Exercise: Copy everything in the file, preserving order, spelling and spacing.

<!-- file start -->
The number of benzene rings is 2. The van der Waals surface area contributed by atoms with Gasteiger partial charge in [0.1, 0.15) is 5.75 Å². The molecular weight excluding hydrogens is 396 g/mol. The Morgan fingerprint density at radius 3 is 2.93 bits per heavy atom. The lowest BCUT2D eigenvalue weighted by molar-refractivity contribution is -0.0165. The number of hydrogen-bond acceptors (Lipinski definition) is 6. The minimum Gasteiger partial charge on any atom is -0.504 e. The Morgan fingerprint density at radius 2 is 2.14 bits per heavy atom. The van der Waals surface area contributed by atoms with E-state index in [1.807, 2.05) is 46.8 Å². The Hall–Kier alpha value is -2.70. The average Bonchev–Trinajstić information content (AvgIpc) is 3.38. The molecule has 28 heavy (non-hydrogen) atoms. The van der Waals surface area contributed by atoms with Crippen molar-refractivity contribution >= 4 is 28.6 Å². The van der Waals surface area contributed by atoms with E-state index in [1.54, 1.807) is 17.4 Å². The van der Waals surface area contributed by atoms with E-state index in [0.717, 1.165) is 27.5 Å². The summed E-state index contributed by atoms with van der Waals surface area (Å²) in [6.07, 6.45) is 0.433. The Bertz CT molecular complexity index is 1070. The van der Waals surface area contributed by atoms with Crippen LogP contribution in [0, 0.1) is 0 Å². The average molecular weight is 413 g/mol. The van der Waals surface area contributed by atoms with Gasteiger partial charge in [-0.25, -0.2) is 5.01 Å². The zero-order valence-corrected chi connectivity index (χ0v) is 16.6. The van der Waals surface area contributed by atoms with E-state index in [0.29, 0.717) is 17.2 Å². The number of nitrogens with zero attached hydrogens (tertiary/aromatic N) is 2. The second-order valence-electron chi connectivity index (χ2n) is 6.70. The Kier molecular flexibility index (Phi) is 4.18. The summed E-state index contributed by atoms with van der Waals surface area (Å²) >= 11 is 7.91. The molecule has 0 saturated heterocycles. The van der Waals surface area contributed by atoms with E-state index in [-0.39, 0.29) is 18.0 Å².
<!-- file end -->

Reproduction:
The number of benzene rings is 2. The van der Waals surface area contributed by atoms with Gasteiger partial charge in [0.1, 0.15) is 5.75 Å². The molecular weight excluding hydrogens is 396 g/mol. The Morgan fingerprint density at radius 3 is 2.93 bits per heavy atom. The lowest BCUT2D eigenvalue weighted by molar-refractivity contribution is -0.0165. The number of hydrogen-bond acceptors (Lipinski definition) is 6. The minimum Gasteiger partial charge on any atom is -0.504 e. The Morgan fingerprint density at radius 2 is 2.14 bits per heavy atom. The van der Waals surface area contributed by atoms with E-state index in [1.807, 2.05) is 46.8 Å². The Hall–Kier alpha value is -2.70. The average Bonchev–Trinajstić information content (AvgIpc) is 3.38. The molecule has 28 heavy (non-hydrogen) atoms. The van der Waals surface area contributed by atoms with Crippen molar-refractivity contribution >= 4 is 28.6 Å². The van der Waals surface area contributed by atoms with E-state index in [1.54, 1.807) is 17.4 Å². The van der Waals surface area contributed by atoms with E-state index in [0.717, 1.165) is 27.5 Å². The summed E-state index contributed by atoms with van der Waals surface area (Å²) in [6.07, 6.45) is 0.433. The Bertz CT molecular complexity index is 1070. The van der Waals surface area contributed by atoms with Crippen LogP contribution in [0, 0.1) is 0 Å². The average molecular weight is 413 g/mol. The van der Waals surface area contributed by atoms with Gasteiger partial charge in [-0.25, -0.2) is 5.01 Å². The zero-order valence-corrected chi connectivity index (χ0v) is 16.6. The van der Waals surface area contributed by atoms with E-state index in [0.29, 0.717) is 17.2 Å². The number of nitrogens with zero attached hydrogens (tertiary/aromatic N) is 2. The second-order valence-electron chi connectivity index (χ2n) is 6.70. The Kier molecular flexibility index (Phi) is 4.18. The summed E-state index contributed by atoms with van der Waals surface area (Å²) >= 11 is 7.91. The molecule has 0 saturated heterocycles. The van der Waals surface area contributed by atoms with E-state index in [-0.39, 0.29) is 18.0 Å².